Seattle considers decriminalizing misdemeanors if “poverty” is the excuse

Share on twitter
Share on facebook
Share on reddit

Seattle City Council is considering a new criminal code regulation that would see it become the first municipality in the US to excuse misdemeanor crimes if they can be linked to poverty, or potentially, addiction and mental health disorders. The concept, known as the poverty defense, was discussed by the Seattle City Council’s Public Safety Committee after it was introduced by Councilmember Lisa Herbold and Anita Khandelwal, the King County’s director of the Department of Public Defense. Under the defense, an accused suspect could possibly be absolved of a crime such as theft, assault, or trespassing if they committed the offense to meet a basic need to survive. The proposal, however, excludes misdemeanors related to domestic violence and impaired driving. 

“In a situation where you took that sandwich because you were hungry and you were trying to meet your basic need of satisfying your hunger; we as the community will know that we should not punish that. That conduct is excused,” Khandelwal said.

Khandelwal also suggested the creation of a public fund for restitution, to compensate theft victims even if the offender cannot pay them.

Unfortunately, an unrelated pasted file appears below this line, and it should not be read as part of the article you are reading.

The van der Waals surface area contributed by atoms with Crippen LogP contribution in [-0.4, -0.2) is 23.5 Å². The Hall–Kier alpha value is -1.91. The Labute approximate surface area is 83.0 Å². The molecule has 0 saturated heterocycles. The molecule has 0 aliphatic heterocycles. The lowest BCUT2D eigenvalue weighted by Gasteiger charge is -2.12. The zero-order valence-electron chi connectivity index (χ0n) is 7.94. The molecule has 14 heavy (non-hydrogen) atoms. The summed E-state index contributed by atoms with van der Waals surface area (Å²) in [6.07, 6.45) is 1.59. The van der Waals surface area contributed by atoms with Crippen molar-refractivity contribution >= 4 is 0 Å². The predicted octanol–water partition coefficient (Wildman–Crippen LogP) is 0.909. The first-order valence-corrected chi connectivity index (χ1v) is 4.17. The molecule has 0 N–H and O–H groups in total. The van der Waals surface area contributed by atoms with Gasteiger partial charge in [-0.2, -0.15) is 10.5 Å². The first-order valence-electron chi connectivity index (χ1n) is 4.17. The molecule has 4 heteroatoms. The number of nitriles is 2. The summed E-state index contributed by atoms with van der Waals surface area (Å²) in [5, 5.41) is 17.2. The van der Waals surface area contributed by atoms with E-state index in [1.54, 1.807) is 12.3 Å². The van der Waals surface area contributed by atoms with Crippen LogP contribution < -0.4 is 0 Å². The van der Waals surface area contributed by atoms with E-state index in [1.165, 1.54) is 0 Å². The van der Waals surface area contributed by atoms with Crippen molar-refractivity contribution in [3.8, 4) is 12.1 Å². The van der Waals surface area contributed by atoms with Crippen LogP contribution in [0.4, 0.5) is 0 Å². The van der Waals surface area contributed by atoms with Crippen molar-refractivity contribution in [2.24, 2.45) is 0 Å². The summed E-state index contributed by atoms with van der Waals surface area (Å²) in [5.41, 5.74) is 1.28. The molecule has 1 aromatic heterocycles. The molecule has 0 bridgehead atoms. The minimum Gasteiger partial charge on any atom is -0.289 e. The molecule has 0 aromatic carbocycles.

The city’s proposed legislation isn’t even written yet, but it’s generated a lot of discussion. Former Seattle City Councilmember Tim Burgess has publicly opposed the effort.

“It sends this powerful signal that as city government, we don’t really care about this type of criminal behavior in our city,” he said.

Burgess argues that the new defense would come at the expense of store owners and others impacted by these crimes.

“It leans on the scales heavily in favor of certain individuals based on status, and it says to others, ‘you don’t matter,’” he said, adding that it amounts to “a defense lawyer’s dream.”

The council will continue to work on the proposal in 2021, with further talks slated for January.